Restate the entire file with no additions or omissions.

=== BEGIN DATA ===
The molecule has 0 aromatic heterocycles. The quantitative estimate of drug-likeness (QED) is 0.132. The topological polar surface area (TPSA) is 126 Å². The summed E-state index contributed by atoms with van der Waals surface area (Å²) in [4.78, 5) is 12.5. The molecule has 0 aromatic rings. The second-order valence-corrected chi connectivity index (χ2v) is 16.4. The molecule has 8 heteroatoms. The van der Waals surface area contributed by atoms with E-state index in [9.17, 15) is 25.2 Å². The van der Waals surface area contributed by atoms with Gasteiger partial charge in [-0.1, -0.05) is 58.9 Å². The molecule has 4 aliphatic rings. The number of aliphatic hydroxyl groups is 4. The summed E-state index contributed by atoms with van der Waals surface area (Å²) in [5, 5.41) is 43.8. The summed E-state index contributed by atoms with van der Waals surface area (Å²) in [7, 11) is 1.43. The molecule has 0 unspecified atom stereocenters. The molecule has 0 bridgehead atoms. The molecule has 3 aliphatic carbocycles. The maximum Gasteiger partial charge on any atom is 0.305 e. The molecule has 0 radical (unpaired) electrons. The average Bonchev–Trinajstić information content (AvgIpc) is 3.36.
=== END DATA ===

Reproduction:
The molecule has 0 aromatic heterocycles. The quantitative estimate of drug-likeness (QED) is 0.132. The topological polar surface area (TPSA) is 126 Å². The summed E-state index contributed by atoms with van der Waals surface area (Å²) in [4.78, 5) is 12.5. The molecule has 0 aromatic rings. The second-order valence-corrected chi connectivity index (χ2v) is 16.4. The molecule has 8 heteroatoms. The van der Waals surface area contributed by atoms with E-state index in [9.17, 15) is 25.2 Å². The van der Waals surface area contributed by atoms with Gasteiger partial charge in [-0.1, -0.05) is 58.9 Å². The molecule has 4 aliphatic rings. The number of aliphatic hydroxyl groups is 4. The summed E-state index contributed by atoms with van der Waals surface area (Å²) in [5, 5.41) is 43.8. The summed E-state index contributed by atoms with van der Waals surface area (Å²) in [7, 11) is 1.43. The molecule has 0 unspecified atom stereocenters. The molecule has 0 bridgehead atoms. The molecule has 3 aliphatic carbocycles. The maximum Gasteiger partial charge on any atom is 0.305 e. The molecule has 0 radical (unpaired) electrons. The average Bonchev–Trinajstić information content (AvgIpc) is 3.36.